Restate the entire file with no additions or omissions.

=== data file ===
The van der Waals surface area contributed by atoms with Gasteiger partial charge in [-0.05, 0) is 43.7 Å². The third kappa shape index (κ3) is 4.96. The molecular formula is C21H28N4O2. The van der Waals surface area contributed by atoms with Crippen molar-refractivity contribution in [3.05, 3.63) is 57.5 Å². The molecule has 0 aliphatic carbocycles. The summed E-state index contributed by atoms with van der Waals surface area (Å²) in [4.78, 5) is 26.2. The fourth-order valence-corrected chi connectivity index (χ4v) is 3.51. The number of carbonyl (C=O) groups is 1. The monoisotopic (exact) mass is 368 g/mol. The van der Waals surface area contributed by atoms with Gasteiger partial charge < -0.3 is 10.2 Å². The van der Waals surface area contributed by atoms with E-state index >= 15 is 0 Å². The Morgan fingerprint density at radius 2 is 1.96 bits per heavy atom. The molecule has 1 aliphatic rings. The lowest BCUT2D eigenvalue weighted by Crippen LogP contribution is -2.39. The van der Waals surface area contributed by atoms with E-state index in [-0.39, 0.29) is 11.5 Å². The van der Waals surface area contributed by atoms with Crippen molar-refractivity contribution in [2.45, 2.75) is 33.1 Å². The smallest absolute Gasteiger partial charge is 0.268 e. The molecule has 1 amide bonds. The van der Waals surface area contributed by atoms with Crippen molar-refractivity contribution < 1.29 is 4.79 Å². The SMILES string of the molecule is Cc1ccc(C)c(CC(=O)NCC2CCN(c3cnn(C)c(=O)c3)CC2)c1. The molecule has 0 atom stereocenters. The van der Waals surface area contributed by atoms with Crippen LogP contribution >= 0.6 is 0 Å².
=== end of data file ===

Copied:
The van der Waals surface area contributed by atoms with Gasteiger partial charge in [-0.05, 0) is 43.7 Å². The third kappa shape index (κ3) is 4.96. The molecular formula is C21H28N4O2. The van der Waals surface area contributed by atoms with Crippen molar-refractivity contribution in [3.05, 3.63) is 57.5 Å². The molecule has 0 aliphatic carbocycles. The summed E-state index contributed by atoms with van der Waals surface area (Å²) in [4.78, 5) is 26.2. The fourth-order valence-corrected chi connectivity index (χ4v) is 3.51. The number of carbonyl (C=O) groups is 1. The monoisotopic (exact) mass is 368 g/mol. The van der Waals surface area contributed by atoms with Gasteiger partial charge < -0.3 is 10.2 Å². The van der Waals surface area contributed by atoms with E-state index >= 15 is 0 Å². The Morgan fingerprint density at radius 2 is 1.96 bits per heavy atom. The molecule has 1 aliphatic rings. The lowest BCUT2D eigenvalue weighted by Crippen LogP contribution is -2.39. The van der Waals surface area contributed by atoms with E-state index in [-0.39, 0.29) is 11.5 Å². The van der Waals surface area contributed by atoms with Crippen molar-refractivity contribution in [2.45, 2.75) is 33.1 Å². The smallest absolute Gasteiger partial charge is 0.268 e. The molecule has 1 amide bonds. The van der Waals surface area contributed by atoms with Crippen molar-refractivity contribution < 1.29 is 4.79 Å². The SMILES string of the molecule is Cc1ccc(C)c(CC(=O)NCC2CCN(c3cnn(C)c(=O)c3)CC2)c1. The molecule has 0 atom stereocenters. The van der Waals surface area contributed by atoms with Crippen LogP contribution >= 0.6 is 0 Å².